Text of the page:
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The transition from the intrauterine to extra-uterine life requires prompt adaptations to maintain glucose homeostasis. Increased rates of glucose utilization in infants and children compared to adults heighten dependency on coordinated glycogenolysis, gluconeogenesis, and fatty acid oxidation to prevent hypoglycemia during early life. Consequently, hypoglycemic disorders often present in the neonatal period or in infancy during transitions to longer feeding intervals. Since the brain during this time is particularly susceptible to injury due to glucose deprivation, prompt recognition and treatment of hypoglycemia is paramount.


Glucose is the preferred substrate for cerebral metabolism and accounts for almost all of its energy requirements. Since the brain can neither synthesize nor efficiently store glucose, its function and health depend upon a continuous glucose supply. Metabolic demands of the developing brain raise glucose utilization rates during infancy and early childhood, when the brain is a relatively larger contributor to body mass. Thus, to avoid neurological damage, diagnosing and appropriately treating hypoglycemia is particularly critical during infancy and early childhood, when adequate glucose delivery is essential for neural growth and cognitive development. To promote the prompt diagnosis and treatment of hypoglycemia by the primary care physician and endocrinologist, this chapter integrates current molecular and clinical knowledge.


Normal Pathways of Glucose Production


Regulation of blood glucose levels in the normal state relies on a delicate balance between nutrient intake and energy expenditure. Nutrition comprises the fundamental processes by which essential nutrients are absorbed by the gut and transferred through the bloodstream and across membranes for transport into cells for metabolism. All metabolic pathways which generate adenosine triphosphate (ATP) pass through glucose or key amino acids. Thus, abnormalities in the absorption, transport, storage, and metabolism of glucose provide the mechanisms for diseases resulting in low levels of glucose in blood (hypoglycemia). Clinically, low glucose levels in key body fluids (notably blood and the cerebrospinal fluid) allow initial identification of such diseases. Beyond infancy, these disorders present rarely; thus, the astute clinician recognizes that, while many patients attribute their symptoms and problems to hypoglycemia, actual hypoglycemia is seldom documented adequately and its prevalence often overestimated.1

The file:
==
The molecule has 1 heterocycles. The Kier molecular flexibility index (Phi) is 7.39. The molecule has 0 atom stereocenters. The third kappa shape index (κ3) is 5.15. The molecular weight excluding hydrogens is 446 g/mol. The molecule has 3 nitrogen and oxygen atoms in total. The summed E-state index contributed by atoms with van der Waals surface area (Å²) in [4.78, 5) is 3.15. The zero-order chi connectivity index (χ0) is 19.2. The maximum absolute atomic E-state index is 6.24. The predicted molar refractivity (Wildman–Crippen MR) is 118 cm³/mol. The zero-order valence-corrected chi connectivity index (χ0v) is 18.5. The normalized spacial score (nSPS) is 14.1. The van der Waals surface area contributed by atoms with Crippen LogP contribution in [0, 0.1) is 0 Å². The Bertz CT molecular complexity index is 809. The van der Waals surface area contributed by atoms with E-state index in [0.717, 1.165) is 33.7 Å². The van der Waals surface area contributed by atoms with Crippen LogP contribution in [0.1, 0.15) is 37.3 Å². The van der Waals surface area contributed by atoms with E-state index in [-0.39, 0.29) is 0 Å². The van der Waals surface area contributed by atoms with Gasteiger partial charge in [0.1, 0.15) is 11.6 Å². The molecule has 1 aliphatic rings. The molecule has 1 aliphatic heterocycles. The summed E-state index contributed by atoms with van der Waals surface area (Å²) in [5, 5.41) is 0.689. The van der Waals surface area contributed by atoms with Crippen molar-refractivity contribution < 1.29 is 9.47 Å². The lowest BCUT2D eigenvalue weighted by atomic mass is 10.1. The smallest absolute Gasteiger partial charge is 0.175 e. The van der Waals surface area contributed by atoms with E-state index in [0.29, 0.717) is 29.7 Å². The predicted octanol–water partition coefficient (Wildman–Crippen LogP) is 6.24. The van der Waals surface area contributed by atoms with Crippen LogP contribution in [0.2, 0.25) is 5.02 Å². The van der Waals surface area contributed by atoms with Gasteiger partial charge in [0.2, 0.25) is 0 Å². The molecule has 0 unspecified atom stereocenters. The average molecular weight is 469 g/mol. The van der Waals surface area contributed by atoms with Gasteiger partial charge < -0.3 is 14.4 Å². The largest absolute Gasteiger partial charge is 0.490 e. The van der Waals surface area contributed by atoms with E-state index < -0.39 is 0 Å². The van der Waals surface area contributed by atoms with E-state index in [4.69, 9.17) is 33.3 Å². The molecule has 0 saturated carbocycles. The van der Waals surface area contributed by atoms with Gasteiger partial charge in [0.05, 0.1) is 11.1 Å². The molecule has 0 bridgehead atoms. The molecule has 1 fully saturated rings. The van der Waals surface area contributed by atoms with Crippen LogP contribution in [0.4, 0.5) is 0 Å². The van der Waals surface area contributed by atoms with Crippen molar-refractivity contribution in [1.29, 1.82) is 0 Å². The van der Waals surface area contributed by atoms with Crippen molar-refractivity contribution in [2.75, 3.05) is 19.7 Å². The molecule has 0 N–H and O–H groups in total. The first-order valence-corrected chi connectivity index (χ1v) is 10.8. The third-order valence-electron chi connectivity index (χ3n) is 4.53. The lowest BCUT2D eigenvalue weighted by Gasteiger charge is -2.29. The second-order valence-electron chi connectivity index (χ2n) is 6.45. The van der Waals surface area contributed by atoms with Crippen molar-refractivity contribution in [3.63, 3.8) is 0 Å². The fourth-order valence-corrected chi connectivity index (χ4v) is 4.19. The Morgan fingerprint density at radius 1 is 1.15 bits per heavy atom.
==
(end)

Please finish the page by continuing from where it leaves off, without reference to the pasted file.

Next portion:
Adaptation to separation from energy supplied via the placenta to self-sufficiency at birth requires rapid activation of three counter-regulatory mechanisms: glycogenolysis, gluconeogenesis, and lipolysis. These mechanisms are immature in the newborn and even more rudimentary in premature, asphyxiated, hypoxic, or small-for-gestational age (SGA) infants. The rate of glucose turnover in newborns is 6 mg/kg/min in newborns, approximately three times the adult rate. Although the demand for glucose is high, the activities of several liver enzymes involved in glucose production (eg, glucose-6-phosphatase) and ketogenesis are diminished, particularly in preterm infants. Consequently, before the first feeding, approximately 10% of normal term newborns and approximately 67% of preterm SGA infants display blood glucose levels below 30 mg/dL in the first hours of life. These data highlight the importance of administering the initial feeding, typically the fat-rich colostrum, as soon ...

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